Mweene's leading of the testimonies clearly makes it difficult for the
authorities to step in and ban such meetings. Zimbabwe's president, Robert
Mugabe, led a liberation war against the Ian Smith regime and would
certainly have ended up on death row like Mweene had he been captured.
Alongside these meetings, Amnesty has been issuing T-Shirts emblazoned
with anti-death penalty slogans.
In July, Zacro tried to persuade traditional leaders in the Council of
Chiefs to support its anti-death penalty campaign. The chiefs were holding
their annual meeting in Harare and the northern resort of Victoria Falls.
But politicians were clearly not willing to see this happen. They stepped
in to prevent the death penalty issue being tabled at the meeting,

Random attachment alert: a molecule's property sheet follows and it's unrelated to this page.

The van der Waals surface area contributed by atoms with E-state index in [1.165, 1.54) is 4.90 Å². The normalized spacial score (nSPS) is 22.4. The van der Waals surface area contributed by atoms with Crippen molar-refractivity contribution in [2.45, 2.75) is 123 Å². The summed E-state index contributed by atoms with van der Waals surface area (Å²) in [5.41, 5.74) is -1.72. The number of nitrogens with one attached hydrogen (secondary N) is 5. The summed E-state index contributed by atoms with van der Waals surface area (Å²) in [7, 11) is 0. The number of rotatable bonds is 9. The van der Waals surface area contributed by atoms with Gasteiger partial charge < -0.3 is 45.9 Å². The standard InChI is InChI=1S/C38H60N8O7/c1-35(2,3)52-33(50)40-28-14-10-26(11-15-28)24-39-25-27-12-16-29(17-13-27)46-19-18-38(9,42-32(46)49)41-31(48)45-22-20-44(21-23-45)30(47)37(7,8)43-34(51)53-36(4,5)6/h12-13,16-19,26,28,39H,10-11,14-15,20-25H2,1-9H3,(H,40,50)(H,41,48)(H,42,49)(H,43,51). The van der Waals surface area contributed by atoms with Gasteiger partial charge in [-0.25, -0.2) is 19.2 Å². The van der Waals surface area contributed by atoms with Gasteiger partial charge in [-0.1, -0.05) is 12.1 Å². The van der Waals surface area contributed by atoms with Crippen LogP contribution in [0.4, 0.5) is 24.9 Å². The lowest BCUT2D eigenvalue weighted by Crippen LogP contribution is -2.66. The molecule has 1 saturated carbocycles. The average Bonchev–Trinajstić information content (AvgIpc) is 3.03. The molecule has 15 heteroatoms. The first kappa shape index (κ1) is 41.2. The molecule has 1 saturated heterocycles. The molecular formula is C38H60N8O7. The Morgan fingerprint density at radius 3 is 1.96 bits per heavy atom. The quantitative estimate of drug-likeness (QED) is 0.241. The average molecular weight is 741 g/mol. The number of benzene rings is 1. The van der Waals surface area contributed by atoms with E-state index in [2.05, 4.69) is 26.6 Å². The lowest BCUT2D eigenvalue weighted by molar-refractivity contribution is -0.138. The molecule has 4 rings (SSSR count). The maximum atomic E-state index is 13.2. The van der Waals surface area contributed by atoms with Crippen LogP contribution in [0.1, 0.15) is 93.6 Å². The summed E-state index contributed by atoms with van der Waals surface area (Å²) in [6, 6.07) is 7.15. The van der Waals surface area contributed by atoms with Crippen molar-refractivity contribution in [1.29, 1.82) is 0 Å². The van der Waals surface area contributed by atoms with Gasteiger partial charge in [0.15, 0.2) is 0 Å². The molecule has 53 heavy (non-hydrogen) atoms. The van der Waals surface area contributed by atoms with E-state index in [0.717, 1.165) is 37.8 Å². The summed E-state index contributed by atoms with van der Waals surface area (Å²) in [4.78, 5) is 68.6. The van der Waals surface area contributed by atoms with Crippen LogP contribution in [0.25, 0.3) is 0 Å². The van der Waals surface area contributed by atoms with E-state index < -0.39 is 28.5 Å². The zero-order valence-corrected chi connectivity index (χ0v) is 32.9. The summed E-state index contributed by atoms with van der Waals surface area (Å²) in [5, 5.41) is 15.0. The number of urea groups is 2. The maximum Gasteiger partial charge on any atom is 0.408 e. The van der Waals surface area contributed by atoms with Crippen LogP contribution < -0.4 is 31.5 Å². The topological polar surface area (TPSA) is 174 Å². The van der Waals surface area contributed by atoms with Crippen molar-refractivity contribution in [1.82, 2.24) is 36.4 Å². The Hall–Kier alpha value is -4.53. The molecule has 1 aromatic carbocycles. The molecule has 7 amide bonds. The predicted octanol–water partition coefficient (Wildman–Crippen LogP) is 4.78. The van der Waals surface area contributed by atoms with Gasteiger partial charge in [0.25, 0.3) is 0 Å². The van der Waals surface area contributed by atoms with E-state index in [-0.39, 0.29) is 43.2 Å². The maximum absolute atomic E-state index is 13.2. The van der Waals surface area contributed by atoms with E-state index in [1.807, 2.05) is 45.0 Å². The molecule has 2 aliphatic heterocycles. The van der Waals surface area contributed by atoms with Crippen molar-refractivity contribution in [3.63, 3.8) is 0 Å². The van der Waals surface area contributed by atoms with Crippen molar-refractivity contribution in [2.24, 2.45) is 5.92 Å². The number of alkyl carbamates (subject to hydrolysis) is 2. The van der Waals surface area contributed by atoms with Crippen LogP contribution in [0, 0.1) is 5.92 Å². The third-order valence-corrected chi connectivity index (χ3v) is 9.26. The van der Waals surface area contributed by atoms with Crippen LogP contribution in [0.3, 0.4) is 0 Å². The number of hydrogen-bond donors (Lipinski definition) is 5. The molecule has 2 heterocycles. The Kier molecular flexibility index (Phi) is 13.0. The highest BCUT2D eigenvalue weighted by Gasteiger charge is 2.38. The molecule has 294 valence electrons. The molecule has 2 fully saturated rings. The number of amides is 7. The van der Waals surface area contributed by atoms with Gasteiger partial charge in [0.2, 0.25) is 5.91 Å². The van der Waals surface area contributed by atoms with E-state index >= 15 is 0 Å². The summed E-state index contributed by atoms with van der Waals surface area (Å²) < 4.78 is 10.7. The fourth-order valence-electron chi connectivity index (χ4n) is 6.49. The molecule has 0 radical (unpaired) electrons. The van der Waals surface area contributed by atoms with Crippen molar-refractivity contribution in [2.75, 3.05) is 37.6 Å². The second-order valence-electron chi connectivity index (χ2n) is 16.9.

according to sources.
"We hoped to start with the chiefs and use them as leverage to get this
issue into the House of Assembly and eventually seek out an audience with
the head of state," Chakanyuka told IPS.
The chiefs could have raised the issue in parliament, where they sit by
Zacro's focus on the chiefs fitted into the initial thrust of the
campaign, which argued that the death penalty was "alien and contrary to
traditional African concepts of justice and beliefs".
The meeting also showed that opinion among the officially-supported chiefs
was divided on the death penalty issue.
"You should be given a sentence in accordance with your crime. If you
deliberately kill, you should also be killed," Chief Makoni told the
meeting, according to a press report at the time in the privately-owned